We answered that question in the negative, noting that FELA has been amended many times, and Congress has never included a provision concerning recovery of expert witness fees. "[H]ad Congress intended to enact legislation permitting a prevailing plaintiff in a FELA action to recover expert witness fees, it could have done so. [Citation.] Against this backdrop, we refuse to impute to Congress an intent to make available expert witness fees to a prevailing plaintiff under the FELA." (Miller, supra, 147 Cal.App.4th at p. 459.) Accordingly, we concluded the trial court had properly refused to award expert witness fees to prevailing plaintiff Miller. (Ibid.)
Starting from our holding in Miller that the availability of expert witness fees in a FELA action filed in state court is controlled by federal law, we now consider whether Union Pacific, the prevailing defendant in this FELA case, was entitled to recover expert witness fees as costs.*fn3
The answer to that question is "no."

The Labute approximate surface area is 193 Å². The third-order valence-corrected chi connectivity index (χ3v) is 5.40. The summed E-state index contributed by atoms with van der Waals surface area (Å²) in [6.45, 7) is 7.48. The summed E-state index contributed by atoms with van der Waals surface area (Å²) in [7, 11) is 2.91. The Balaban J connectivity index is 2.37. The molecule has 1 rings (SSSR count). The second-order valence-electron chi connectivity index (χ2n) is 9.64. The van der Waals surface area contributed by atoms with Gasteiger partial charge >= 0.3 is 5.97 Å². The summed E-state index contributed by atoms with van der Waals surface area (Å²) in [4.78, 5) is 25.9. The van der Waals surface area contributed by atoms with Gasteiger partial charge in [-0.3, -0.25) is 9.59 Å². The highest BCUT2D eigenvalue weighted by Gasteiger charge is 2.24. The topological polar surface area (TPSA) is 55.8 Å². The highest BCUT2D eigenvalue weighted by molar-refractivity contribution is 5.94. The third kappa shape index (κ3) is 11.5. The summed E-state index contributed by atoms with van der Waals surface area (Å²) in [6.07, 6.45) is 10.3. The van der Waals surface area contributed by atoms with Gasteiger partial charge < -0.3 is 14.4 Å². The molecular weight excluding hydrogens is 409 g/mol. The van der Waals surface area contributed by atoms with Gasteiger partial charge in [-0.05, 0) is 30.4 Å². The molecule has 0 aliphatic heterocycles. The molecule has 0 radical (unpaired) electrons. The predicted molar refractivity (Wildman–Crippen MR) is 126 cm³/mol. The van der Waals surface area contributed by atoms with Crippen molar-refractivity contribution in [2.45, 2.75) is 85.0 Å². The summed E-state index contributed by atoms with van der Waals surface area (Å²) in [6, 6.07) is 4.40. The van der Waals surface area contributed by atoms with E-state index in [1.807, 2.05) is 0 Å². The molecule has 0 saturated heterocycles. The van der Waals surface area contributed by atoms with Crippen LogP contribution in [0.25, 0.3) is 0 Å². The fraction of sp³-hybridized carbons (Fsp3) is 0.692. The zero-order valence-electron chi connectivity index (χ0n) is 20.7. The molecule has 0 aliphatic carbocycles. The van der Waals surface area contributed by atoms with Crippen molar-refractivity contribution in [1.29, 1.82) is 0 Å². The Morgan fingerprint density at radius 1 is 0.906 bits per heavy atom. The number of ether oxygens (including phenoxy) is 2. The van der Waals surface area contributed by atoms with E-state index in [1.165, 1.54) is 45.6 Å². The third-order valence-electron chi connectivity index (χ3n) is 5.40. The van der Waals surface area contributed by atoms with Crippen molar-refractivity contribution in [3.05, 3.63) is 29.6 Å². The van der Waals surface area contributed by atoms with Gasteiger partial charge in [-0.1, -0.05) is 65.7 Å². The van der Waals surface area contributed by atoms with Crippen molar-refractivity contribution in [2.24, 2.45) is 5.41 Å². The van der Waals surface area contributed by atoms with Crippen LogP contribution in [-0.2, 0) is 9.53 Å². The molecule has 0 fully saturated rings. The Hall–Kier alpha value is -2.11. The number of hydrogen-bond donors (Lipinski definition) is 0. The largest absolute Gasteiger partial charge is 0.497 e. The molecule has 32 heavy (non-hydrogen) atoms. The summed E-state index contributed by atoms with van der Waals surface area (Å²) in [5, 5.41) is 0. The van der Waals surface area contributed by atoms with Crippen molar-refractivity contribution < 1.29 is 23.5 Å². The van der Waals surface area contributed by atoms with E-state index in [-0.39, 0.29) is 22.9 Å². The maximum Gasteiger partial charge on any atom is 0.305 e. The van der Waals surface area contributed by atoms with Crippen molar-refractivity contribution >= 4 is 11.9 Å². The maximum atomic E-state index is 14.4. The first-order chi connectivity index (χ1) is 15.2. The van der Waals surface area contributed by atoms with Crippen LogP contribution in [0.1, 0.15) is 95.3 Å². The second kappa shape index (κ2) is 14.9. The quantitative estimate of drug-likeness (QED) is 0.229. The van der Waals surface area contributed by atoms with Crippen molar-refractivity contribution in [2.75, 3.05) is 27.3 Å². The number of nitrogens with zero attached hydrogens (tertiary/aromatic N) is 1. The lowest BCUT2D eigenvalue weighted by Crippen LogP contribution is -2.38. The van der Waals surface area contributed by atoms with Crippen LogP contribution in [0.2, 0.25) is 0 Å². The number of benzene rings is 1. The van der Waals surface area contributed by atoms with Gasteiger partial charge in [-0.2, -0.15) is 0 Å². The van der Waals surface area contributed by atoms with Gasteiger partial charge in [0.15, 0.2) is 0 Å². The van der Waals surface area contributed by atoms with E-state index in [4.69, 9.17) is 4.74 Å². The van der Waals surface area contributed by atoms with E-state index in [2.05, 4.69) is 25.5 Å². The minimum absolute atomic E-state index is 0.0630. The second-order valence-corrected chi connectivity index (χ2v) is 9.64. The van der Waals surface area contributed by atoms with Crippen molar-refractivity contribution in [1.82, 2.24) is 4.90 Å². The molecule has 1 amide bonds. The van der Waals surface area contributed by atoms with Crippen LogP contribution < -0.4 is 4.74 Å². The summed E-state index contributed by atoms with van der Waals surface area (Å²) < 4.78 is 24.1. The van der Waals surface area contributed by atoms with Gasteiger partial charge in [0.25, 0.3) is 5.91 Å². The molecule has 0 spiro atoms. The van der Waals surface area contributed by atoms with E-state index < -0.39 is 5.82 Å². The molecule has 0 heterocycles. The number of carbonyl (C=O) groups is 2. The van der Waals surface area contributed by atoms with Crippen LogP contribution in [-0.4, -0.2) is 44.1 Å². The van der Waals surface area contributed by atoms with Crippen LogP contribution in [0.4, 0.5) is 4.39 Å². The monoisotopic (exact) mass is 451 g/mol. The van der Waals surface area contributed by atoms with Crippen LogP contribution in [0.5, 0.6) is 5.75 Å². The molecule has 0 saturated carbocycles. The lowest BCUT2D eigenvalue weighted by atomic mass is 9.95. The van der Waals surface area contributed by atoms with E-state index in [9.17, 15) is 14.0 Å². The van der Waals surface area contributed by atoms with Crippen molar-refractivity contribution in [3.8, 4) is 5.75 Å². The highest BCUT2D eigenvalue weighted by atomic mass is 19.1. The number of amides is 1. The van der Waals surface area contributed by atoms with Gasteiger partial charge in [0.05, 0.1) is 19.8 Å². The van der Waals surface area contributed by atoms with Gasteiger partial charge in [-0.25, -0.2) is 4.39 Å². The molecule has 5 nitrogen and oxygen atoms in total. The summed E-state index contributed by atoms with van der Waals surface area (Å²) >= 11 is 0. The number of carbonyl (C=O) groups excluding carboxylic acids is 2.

The recovery of postoffer costs under federal law is governed by rule 68 of the Federal Rules of Civil Procedure (rule 68). (See Delta Air Lines, Inc. v. August, supra, 450 U.S. 346 (Delta).)
Rule 68 provides that "a party defending against a claim may serve on an opposing party an offer to allow judgment on specified terms . . . ." (Rule 68(a).) Its provisions govern the mechanism of acceptance and rejection of such offers of judgment. As relevant to this appeal, rule 68(d), entitled "Paying Costs After an Unaccepted Offer" states: "If the judgment that the offeree finally obtains is not more favorable than the unaccepted offer, the offeree must pay the costs incurred after the offer was made."
The text of the rule itself directs that rule 68 "applies only to offers made by the defendant and only to judgments obtained by the plaintiff." (Delta, supra, 450 U.S. at p. 352.) As the United States Supreme Court has explained, not only does the plain language of the rule compel this conclusion (ibid.) but "[t]he state rules upon which Rule 68 was modeled, the cases interpreting those rules, and the commentators‟ view of the Rule are all consistent with, and in fact compel, our reading of its plain language." (Delta, supra, at pp. 360-361.)